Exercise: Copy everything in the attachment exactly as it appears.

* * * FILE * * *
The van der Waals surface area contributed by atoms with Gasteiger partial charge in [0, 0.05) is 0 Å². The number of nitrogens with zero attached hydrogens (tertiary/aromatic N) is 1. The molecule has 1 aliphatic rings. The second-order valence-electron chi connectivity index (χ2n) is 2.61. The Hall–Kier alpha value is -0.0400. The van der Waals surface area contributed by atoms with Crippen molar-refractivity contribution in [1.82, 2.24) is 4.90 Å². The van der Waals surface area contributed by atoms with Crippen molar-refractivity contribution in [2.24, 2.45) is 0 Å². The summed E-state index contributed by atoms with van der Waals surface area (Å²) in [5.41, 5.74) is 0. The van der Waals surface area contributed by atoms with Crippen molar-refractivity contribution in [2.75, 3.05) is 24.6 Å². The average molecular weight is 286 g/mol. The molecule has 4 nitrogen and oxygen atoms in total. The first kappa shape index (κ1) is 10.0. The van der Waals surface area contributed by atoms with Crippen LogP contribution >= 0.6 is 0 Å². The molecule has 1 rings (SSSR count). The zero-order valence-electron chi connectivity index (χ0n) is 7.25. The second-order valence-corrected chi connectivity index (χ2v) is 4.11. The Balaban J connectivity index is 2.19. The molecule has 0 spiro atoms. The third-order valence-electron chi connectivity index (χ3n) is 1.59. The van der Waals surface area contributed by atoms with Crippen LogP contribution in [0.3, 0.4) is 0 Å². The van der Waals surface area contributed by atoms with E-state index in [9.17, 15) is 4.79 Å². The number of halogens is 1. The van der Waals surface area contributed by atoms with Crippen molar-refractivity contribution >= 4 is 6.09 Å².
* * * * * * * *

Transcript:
The van der Waals surface area contributed by atoms with Gasteiger partial charge in [0, 0.05) is 0 Å². The number of nitrogens with zero attached hydrogens (tertiary/aromatic N) is 1. The molecule has 1 aliphatic rings. The second-order valence-electron chi connectivity index (χ2n) is 2.61. The Hall–Kier alpha value is -0.0400. The van der Waals surface area contributed by atoms with Crippen molar-refractivity contribution in [1.82, 2.24) is 4.90 Å². The van der Waals surface area contributed by atoms with Crippen molar-refractivity contribution in [2.24, 2.45) is 0 Å². The summed E-state index contributed by atoms with van der Waals surface area (Å²) in [5.41, 5.74) is 0. The van der Waals surface area contributed by atoms with Crippen molar-refractivity contribution in [2.75, 3.05) is 24.6 Å². The average molecular weight is 286 g/mol. The molecule has 4 nitrogen and oxygen atoms in total. The first kappa shape index (κ1) is 10.0. The van der Waals surface area contributed by atoms with Crippen LogP contribution >= 0.6 is 0 Å². The molecule has 1 rings (SSSR count). The zero-order valence-electron chi connectivity index (χ0n) is 7.25. The second-order valence-corrected chi connectivity index (χ2v) is 4.11. The Balaban J connectivity index is 2.19. The molecule has 0 spiro atoms. The third-order valence-electron chi connectivity index (χ3n) is 1.59. The van der Waals surface area contributed by atoms with Crippen LogP contribution in [0.3, 0.4) is 0 Å². The van der Waals surface area contributed by atoms with E-state index in [9.17, 15) is 4.79 Å². The number of halogens is 1. The van der Waals surface area contributed by atoms with Crippen molar-refractivity contribution >= 4 is 6.09 Å².